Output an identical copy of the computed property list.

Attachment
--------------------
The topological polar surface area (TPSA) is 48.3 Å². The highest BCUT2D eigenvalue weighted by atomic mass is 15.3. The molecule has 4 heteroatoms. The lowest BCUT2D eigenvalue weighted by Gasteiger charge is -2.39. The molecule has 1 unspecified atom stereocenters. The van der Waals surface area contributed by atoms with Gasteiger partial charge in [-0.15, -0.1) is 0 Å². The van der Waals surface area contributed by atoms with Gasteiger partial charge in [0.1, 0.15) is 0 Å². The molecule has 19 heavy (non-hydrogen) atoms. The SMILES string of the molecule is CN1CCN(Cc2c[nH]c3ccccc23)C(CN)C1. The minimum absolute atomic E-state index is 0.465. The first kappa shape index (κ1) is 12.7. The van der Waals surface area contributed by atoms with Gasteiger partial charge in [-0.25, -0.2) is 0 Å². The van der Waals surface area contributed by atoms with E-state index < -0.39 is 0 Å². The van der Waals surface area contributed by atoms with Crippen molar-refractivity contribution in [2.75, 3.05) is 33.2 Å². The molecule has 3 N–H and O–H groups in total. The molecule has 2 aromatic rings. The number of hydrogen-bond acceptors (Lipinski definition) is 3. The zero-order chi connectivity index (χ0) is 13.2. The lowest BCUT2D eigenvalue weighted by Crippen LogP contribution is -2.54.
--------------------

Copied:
The topological polar surface area (TPSA) is 48.3 Å². The highest BCUT2D eigenvalue weighted by atomic mass is 15.3. The molecule has 4 heteroatoms. The lowest BCUT2D eigenvalue weighted by Gasteiger charge is -2.39. The molecule has 1 unspecified atom stereocenters. The van der Waals surface area contributed by atoms with Gasteiger partial charge in [-0.15, -0.1) is 0 Å². The van der Waals surface area contributed by atoms with Gasteiger partial charge in [0.1, 0.15) is 0 Å². The molecule has 19 heavy (non-hydrogen) atoms. The SMILES string of the molecule is CN1CCN(Cc2c[nH]c3ccccc23)C(CN)C1. The minimum absolute atomic E-state index is 0.465. The first kappa shape index (κ1) is 12.7. The van der Waals surface area contributed by atoms with Gasteiger partial charge in [-0.25, -0.2) is 0 Å². The van der Waals surface area contributed by atoms with E-state index < -0.39 is 0 Å². The van der Waals surface area contributed by atoms with Crippen molar-refractivity contribution in [2.75, 3.05) is 33.2 Å². The molecule has 3 N–H and O–H groups in total. The molecule has 2 aromatic rings. The number of hydrogen-bond acceptors (Lipinski definition) is 3. The zero-order chi connectivity index (χ0) is 13.2. The lowest BCUT2D eigenvalue weighted by Crippen LogP contribution is -2.54.